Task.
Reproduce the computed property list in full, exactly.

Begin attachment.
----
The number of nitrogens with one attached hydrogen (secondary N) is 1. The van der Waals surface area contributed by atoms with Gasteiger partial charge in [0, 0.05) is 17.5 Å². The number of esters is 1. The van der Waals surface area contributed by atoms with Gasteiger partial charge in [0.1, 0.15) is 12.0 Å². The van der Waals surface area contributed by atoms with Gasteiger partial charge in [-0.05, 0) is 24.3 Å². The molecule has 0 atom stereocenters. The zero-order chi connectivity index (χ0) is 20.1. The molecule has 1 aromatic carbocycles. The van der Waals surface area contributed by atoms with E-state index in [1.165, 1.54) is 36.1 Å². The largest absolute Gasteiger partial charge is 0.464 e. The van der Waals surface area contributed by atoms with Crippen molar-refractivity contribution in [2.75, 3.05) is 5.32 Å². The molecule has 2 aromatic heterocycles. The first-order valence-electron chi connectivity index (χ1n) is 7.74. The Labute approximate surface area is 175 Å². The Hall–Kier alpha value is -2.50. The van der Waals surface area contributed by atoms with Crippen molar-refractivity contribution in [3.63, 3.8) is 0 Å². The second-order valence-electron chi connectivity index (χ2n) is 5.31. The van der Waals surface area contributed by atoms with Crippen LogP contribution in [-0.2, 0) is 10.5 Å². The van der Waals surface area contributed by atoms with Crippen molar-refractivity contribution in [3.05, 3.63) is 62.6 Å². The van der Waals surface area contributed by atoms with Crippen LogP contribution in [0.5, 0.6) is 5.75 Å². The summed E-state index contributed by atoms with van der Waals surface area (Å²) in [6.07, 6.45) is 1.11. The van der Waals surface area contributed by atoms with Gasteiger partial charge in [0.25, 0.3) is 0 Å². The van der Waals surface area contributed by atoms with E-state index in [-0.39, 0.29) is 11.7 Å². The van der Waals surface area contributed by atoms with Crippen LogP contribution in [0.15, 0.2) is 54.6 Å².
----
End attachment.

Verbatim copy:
The number of nitrogens with one attached hydrogen (secondary N) is 1. The van der Waals surface area contributed by atoms with Gasteiger partial charge in [0, 0.05) is 17.5 Å². The number of esters is 1. The van der Waals surface area contributed by atoms with Gasteiger partial charge in [0.1, 0.15) is 12.0 Å². The van der Waals surface area contributed by atoms with Gasteiger partial charge in [-0.05, 0) is 24.3 Å². The molecule has 0 atom stereocenters. The zero-order chi connectivity index (χ0) is 20.1. The molecule has 1 aromatic carbocycles. The van der Waals surface area contributed by atoms with E-state index in [1.165, 1.54) is 36.1 Å². The largest absolute Gasteiger partial charge is 0.464 e. The van der Waals surface area contributed by atoms with Crippen molar-refractivity contribution in [2.75, 3.05) is 5.32 Å². The molecule has 2 aromatic heterocycles. The first-order valence-electron chi connectivity index (χ1n) is 7.74. The Labute approximate surface area is 175 Å². The Hall–Kier alpha value is -2.50. The van der Waals surface area contributed by atoms with Crippen molar-refractivity contribution in [3.63, 3.8) is 0 Å². The second-order valence-electron chi connectivity index (χ2n) is 5.31. The van der Waals surface area contributed by atoms with Crippen LogP contribution in [-0.2, 0) is 10.5 Å². The van der Waals surface area contributed by atoms with Crippen molar-refractivity contribution in [3.05, 3.63) is 62.6 Å². The van der Waals surface area contributed by atoms with Crippen LogP contribution in [0.5, 0.6) is 5.75 Å². The summed E-state index contributed by atoms with van der Waals surface area (Å²) in [6.07, 6.45) is 1.11. The van der Waals surface area contributed by atoms with Gasteiger partial charge in [0.25, 0.3) is 0 Å². The van der Waals surface area contributed by atoms with E-state index in [-0.39, 0.29) is 11.7 Å². The van der Waals surface area contributed by atoms with Crippen LogP contribution in [0.15, 0.2) is 54.6 Å².